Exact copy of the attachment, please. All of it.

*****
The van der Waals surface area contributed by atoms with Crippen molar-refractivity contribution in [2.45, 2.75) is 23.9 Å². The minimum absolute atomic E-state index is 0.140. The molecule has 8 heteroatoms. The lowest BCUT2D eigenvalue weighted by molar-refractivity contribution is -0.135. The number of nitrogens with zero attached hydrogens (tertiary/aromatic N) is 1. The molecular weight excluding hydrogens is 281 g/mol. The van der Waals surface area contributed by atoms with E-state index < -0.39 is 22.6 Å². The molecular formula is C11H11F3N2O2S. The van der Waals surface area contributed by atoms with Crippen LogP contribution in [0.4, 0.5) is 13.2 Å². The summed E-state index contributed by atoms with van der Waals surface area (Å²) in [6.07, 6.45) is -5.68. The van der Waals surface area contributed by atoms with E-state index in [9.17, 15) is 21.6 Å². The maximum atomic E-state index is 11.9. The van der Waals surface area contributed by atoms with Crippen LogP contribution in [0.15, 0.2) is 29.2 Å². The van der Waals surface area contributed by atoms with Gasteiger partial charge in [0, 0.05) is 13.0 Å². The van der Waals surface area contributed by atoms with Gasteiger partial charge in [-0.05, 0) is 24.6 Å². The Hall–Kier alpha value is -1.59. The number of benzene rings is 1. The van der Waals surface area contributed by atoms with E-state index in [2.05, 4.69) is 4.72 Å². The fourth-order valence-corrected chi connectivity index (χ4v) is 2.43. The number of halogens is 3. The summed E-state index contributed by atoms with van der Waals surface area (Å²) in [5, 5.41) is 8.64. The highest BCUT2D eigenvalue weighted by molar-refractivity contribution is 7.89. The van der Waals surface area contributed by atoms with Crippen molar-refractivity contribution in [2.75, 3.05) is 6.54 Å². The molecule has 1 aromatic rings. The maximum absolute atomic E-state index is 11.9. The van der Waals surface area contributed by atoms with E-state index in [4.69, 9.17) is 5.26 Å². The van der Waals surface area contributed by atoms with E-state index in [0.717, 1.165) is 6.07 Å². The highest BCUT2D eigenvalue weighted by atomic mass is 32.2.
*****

The van der Waals surface area contributed by atoms with Crippen molar-refractivity contribution in [2.45, 2.75) is 23.9 Å². The minimum absolute atomic E-state index is 0.140. The molecule has 8 heteroatoms. The lowest BCUT2D eigenvalue weighted by molar-refractivity contribution is -0.135. The number of nitrogens with zero attached hydrogens (tertiary/aromatic N) is 1. The molecular weight excluding hydrogens is 281 g/mol. The van der Waals surface area contributed by atoms with E-state index < -0.39 is 22.6 Å². The molecular formula is C11H11F3N2O2S. The van der Waals surface area contributed by atoms with Crippen LogP contribution in [0.4, 0.5) is 13.2 Å². The summed E-state index contributed by atoms with van der Waals surface area (Å²) in [6.07, 6.45) is -5.68. The van der Waals surface area contributed by atoms with E-state index in [9.17, 15) is 21.6 Å². The maximum atomic E-state index is 11.9. The van der Waals surface area contributed by atoms with Crippen LogP contribution in [0.15, 0.2) is 29.2 Å². The van der Waals surface area contributed by atoms with Gasteiger partial charge in [0, 0.05) is 13.0 Å². The van der Waals surface area contributed by atoms with Gasteiger partial charge in [-0.05, 0) is 24.6 Å². The Hall–Kier alpha value is -1.59. The number of benzene rings is 1. The van der Waals surface area contributed by atoms with E-state index in [2.05, 4.69) is 4.72 Å². The fourth-order valence-corrected chi connectivity index (χ4v) is 2.43. The number of halogens is 3. The summed E-state index contributed by atoms with van der Waals surface area (Å²) in [5, 5.41) is 8.64. The highest BCUT2D eigenvalue weighted by molar-refractivity contribution is 7.89. The van der Waals surface area contributed by atoms with Crippen molar-refractivity contribution in [2.75, 3.05) is 6.54 Å². The molecule has 1 aromatic rings. The maximum absolute atomic E-state index is 11.9. The van der Waals surface area contributed by atoms with E-state index in [4.69, 9.17) is 5.26 Å². The van der Waals surface area contributed by atoms with E-state index in [0.717, 1.165) is 6.07 Å². The highest BCUT2D eigenvalue weighted by atomic mass is 32.2.